So then you get other ideas about what you might filter through the stories, so we've got a ton of stuff filtering through about how we are all from God knows where. We have got a peasant who is agitating against the French but he keeps getting tangled up. “The King is for us, the English but not I'm not strictly English, my dad was a Viking but you know what I mean.”

E: The other aspect is shouting out, it's our land, it's our land as the right wing do today. Actually we don't own anything it is the aristocracy. And they ran away from the French, the aristocracy ran away from the French.

We did the Synod of Whitby and that has got the Easter Bunny in it. Then we take it through different things like the creation of the Gospels, the Viking invasion, Cuthbert's miracles.

T: Cuthbert's miracles were really shit. Even the guy at Durham University, Richard Gameson was saying they weren't really miracles. There was someone on a walk and fish jumped out of the river. Salmon season?!

So it would start to be obvious that there was a lot of absurd stuff and you would start to think of things like Blackadder and Monty Python and run with that kind of idea. So that kind of influenced us quite a bit. I hope that comes over and people see.

E: There are nods to it but it is our own style.

So then we are going through history and to Aeldred.

T: When the Gospels got to Chester-le-Street this guy decided to translate every line and wrote through the whole book in Northumbrian.

E: Vandalised it. It was the first translation . It is incredible. At the time he was a naughty boy. So we have got him in a detention centre with a couple of others. But again that just flows naturally how naughty they were. But he has done historians a massive favour by what he did because it was the first translation.

The monks were going round the region carrying the body of Cuthbert and 12 foot stone crucifix so they couldn't run very fast. We've got the Strolling Bones. Like the Rolling Stones they have gone on forever and ever. But this was before we knew they were playing Glastonbury so we have got a gag in about Glastonbury which will finish just before we start.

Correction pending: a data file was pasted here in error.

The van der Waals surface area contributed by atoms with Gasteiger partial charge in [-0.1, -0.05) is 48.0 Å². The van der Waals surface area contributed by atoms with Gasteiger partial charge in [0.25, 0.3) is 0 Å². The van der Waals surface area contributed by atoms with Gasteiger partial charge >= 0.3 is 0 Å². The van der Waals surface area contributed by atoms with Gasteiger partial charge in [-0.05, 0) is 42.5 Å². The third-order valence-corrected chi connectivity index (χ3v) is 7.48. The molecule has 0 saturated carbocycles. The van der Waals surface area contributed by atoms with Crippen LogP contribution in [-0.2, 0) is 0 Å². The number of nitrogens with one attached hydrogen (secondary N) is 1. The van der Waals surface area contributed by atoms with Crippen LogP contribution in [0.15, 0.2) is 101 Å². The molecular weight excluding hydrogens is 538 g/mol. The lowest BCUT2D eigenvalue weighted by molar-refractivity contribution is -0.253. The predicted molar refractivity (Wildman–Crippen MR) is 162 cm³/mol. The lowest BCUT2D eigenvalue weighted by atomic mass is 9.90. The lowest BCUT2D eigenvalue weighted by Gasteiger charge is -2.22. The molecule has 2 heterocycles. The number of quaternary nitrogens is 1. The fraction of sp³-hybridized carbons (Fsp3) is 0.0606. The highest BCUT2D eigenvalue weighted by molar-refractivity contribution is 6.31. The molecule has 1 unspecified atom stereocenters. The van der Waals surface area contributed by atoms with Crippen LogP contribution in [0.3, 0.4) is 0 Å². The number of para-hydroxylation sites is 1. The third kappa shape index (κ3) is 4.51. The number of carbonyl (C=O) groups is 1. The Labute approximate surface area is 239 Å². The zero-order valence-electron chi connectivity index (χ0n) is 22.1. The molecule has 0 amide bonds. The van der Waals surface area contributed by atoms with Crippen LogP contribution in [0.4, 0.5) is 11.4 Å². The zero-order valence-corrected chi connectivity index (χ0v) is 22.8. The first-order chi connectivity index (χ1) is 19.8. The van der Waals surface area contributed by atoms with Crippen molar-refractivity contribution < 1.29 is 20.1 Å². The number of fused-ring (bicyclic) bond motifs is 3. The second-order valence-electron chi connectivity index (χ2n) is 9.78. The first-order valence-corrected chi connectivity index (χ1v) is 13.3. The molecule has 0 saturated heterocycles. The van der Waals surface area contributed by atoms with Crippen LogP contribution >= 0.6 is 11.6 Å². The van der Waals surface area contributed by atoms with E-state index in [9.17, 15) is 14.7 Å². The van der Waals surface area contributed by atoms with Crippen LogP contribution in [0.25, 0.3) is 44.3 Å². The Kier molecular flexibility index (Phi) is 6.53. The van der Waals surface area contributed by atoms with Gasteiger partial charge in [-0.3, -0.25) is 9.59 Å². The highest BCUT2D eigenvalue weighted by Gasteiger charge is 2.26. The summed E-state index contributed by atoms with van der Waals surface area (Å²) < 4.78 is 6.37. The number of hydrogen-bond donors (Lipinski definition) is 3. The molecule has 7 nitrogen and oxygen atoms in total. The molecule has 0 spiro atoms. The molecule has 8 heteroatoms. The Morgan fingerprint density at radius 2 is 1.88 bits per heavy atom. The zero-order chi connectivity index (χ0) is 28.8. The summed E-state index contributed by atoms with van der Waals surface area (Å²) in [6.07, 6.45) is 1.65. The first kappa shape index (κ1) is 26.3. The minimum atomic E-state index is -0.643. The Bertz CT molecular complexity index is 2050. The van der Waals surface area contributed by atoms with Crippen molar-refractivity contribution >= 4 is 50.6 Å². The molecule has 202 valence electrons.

T: It is a north east story but we have guest appearances from various Kings who just wander on and off and make a few speeches and get involved in some of the other sketches somehow randomly.

E: Alfred the Great doing a deal with the Danes.

T: But it is not just the north east. The French invade so there's an interview with William the Conqueror and Harold, an after show. He used every excuse which Alan Pardew came up with last season (for Newcastle United). It is like a SKY interview with the two managers and they are going you know Brian at the end of the day it was a game of two halves. There were too many matches.

E: They didn't have enough strength in depth in the squad. There were at least 100 archers offside, just look at the Bayeux Tapestry.

The cast read through it today for the first time to get a feel of it. They were trying out accents and there are 39 characters so they've all got about 13 each. At the moment some of them haven't settled on what accents. One of them might be in French and then his next character is Scottish and he starts to leak into French.

E: In the second half it moves away from the north east because you get Henry VIII coming and stealing them and you've got Canterbury that takes over from Durham as the pilgrimage centre. Then they get taken to London and they end up in the Tower of London.

So it is north east history but is not just a play about the north east, most of the accents and characters are from outside the north east. They are national characters. Down to Holmes and Watson to see what happened to the Gospels.

T: We needed to find a way to explain the last few hundred years of history because not much happened to them. They went to the Tower of London and ended up in the British Library.

E: In between getting in a house fire as well.

T: There was no real story there, so we had the Gospels turning up at Sherlock Holmes place and Watson finding them. And Holmes explains the whole thing on the basis of very dubious evidence. An excuse to get a thousand jokes in based around Elementary my dear Watson.

E: So it is a bit of British history and world history as well because this is the finest example of medieval literature. They are beautiful. So, obviously it is north east history and British history as well that we've incorporated and it is a fascinating story.

But we haven't just done twelve sketches. What we've done is we wanted a little story to weave in amongst the sketches.